Impact of lymphovascular invasion on lymph node metastasis for patients undergoing radical prostatectomy with negative resection margin

Yong Jin Kang, Hyun Soo Kim, Won Sik Jang, Jong Kyou Kwon, Cheol Yong Yoon, Joo Yong Lee, Kang Su Cho, Won Sik Ham, Young Deuk Choi

Research output: Contribution to journalArticle

4 Citations (Scopus)

Abstract

Background: The association between lymphovascular invasion and lymphatic or hematogenous metastasis has been suspected, with conflicting evidence. We have investigated the association between the risk of biochemical recurrence and lymphovascular invasion in resection margin negative patients, as well as its association with lymph node metastasis. Methods: One thousand six hundred thirty four patients who underwent radical prostatectomy from 2005 to 2014 were selected. Patients with bone or distant organ metastasis at the time of operation were excluded. Survival analysis was performed to assess biochemical recurrence, metastasis and mortality risks by Kaplan-Meier analysis and multivariate Cox proportional hazard regression. Odds of lymph node metastasis were evaluated by Logistic regression. Results: LVI was detected in 118 (7.4%) patients. The median follow-up duration was 33.1 months. In the Kaplan-Meier analysis, lymphovascular invasion was associated with significantly increased 5-year and 10-year BCR rate (60.2% vs. 39.1%, 60.2% vs. 40.1%, respectively; p < 0.001), 10-year bone metastasis rate and cancer specific mortality (16.9% vs. 5.1%, p = 0.001; 6.8% vs. 2.7%, p = 0.034, respectively) compared to patients without LVI. When stratified by T stage and resection margin status, lymphovascular invasion resulted in significantly increased 10-year biochemical recurrence rate in T3 patients both with and without positive surgical margin (p = 0.008, 0.005, respectively). In the multivariate Cox regression model lymphovascular invasion resulted in 1.4-fold BCR risk and 1.7-fold metastasis risk increase (95% CI 1.045-1.749, 1.024-2.950; p = 0.022, 0.040, respectively). Lymphovascular invasion was revealed to be strongly associated with lymph node metastasis in the multivariate Logistic regression (OR 4.317, 95% CI 2.092-8.910, p < 0.001). Conclusion: Lymphovascular invasion increases the risk of recurrence in T3 patients regardless of margin status, by accelerating lymph node metastasis and distant organ metastasis.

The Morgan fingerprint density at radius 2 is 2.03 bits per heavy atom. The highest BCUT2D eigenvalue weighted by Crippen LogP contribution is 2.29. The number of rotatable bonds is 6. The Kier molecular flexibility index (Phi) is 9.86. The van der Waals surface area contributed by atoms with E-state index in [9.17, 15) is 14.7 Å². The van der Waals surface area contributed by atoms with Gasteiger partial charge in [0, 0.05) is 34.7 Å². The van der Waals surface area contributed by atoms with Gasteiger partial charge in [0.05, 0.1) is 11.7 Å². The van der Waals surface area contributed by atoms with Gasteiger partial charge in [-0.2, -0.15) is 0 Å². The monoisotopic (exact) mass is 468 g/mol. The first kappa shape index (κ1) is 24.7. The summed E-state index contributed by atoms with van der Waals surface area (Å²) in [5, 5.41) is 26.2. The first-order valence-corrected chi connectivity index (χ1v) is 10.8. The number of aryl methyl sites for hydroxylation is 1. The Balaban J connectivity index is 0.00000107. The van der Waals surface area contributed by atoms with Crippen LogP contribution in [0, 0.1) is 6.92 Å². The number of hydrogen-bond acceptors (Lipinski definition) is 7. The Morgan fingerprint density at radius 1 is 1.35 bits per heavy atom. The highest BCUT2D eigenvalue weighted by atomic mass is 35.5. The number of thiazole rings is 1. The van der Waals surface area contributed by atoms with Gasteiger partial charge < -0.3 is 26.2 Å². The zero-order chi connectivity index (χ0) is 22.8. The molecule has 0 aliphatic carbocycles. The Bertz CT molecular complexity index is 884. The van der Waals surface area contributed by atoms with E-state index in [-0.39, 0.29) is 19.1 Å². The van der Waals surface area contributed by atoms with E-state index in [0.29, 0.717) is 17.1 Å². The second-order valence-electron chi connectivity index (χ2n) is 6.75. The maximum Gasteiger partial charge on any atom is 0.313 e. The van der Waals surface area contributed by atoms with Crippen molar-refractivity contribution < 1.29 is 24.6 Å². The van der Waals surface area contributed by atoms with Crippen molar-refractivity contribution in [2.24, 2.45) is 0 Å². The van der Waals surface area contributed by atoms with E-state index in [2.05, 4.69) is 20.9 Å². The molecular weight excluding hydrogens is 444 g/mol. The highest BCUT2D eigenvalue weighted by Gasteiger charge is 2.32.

Original languageEnglish
Article number321
JournalBMC cancer
Volume17
Issue number1
DOIs
Publication statusPublished - 2017 May 8

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Prostatectomy
Lymph Nodes
Neoplasm Metastasis
Recurrence
Kaplan-Meier Estimate
Logistic Models
Margins of Excision
Bone and Bones
Mortality
Survival Analysis
Proportional Hazards Models

All Science Journal Classification (ASJC) codes

  • Oncology
  • Genetics
  • Cancer Research

Cite this

Kang, Yong Jin ; Kim, Hyun Soo ; Jang, Won Sik ; Kwon, Jong Kyou ; Yoon, Cheol Yong ; Lee, Joo Yong ; Cho, Kang Su ; Ham, Won Sik ; Choi, Young Deuk. / Impact of lymphovascular invasion on lymph node metastasis for patients undergoing radical prostatectomy with negative resection margin. In: BMC cancer. 2017 ; Vol. 17, No. 1.